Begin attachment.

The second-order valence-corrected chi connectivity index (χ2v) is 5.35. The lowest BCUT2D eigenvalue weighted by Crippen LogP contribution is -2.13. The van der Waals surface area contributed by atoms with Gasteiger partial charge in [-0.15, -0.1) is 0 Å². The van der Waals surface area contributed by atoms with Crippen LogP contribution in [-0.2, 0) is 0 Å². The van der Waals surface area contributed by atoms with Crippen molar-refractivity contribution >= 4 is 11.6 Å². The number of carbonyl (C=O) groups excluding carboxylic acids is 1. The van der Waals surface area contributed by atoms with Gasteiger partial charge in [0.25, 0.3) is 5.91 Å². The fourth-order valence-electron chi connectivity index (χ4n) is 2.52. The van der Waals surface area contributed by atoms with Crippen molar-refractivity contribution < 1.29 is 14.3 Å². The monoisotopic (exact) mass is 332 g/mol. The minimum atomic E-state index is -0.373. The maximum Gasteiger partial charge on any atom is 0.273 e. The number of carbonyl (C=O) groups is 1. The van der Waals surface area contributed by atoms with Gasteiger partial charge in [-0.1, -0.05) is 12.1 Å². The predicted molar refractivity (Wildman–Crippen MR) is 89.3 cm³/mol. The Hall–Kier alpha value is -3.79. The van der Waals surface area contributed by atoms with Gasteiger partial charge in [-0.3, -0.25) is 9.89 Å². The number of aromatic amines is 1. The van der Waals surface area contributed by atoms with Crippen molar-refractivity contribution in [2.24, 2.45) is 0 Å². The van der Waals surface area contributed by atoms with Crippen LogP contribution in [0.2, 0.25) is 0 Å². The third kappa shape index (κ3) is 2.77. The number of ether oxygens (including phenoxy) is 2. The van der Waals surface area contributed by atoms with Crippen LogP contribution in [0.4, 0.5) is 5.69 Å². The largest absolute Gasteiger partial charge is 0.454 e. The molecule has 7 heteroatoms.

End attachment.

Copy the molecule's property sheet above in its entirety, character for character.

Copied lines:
The second-order valence-corrected chi connectivity index (χ2v) is 5.35. The lowest BCUT2D eigenvalue weighted by Crippen LogP contribution is -2.13. The van der Waals surface area contributed by atoms with Gasteiger partial charge in [-0.15, -0.1) is 0 Å². The van der Waals surface area contributed by atoms with Crippen LogP contribution in [-0.2, 0) is 0 Å². The van der Waals surface area contributed by atoms with Crippen molar-refractivity contribution >= 4 is 11.6 Å². The number of carbonyl (C=O) groups excluding carboxylic acids is 1. The van der Waals surface area contributed by atoms with Gasteiger partial charge in [0.25, 0.3) is 5.91 Å². The fourth-order valence-electron chi connectivity index (χ4n) is 2.52. The van der Waals surface area contributed by atoms with Crippen molar-refractivity contribution < 1.29 is 14.3 Å². The monoisotopic (exact) mass is 332 g/mol. The minimum atomic E-state index is -0.373. The maximum Gasteiger partial charge on any atom is 0.273 e. The number of carbonyl (C=O) groups is 1. The van der Waals surface area contributed by atoms with Gasteiger partial charge in [-0.1, -0.05) is 12.1 Å². The predicted molar refractivity (Wildman–Crippen MR) is 89.3 cm³/mol. The Hall–Kier alpha value is -3.79. The van der Waals surface area contributed by atoms with Gasteiger partial charge in [-0.3, -0.25) is 9.89 Å². The number of aromatic amines is 1. The van der Waals surface area contributed by atoms with Crippen molar-refractivity contribution in [2.24, 2.45) is 0 Å². The van der Waals surface area contributed by atoms with Crippen LogP contribution in [0.2, 0.25) is 0 Å². The third kappa shape index (κ3) is 2.77. The number of ether oxygens (including phenoxy) is 2. The van der Waals surface area contributed by atoms with Crippen LogP contribution in [0.4, 0.5) is 5.69 Å². The largest absolute Gasteiger partial charge is 0.454 e. The molecule has 7 heteroatoms.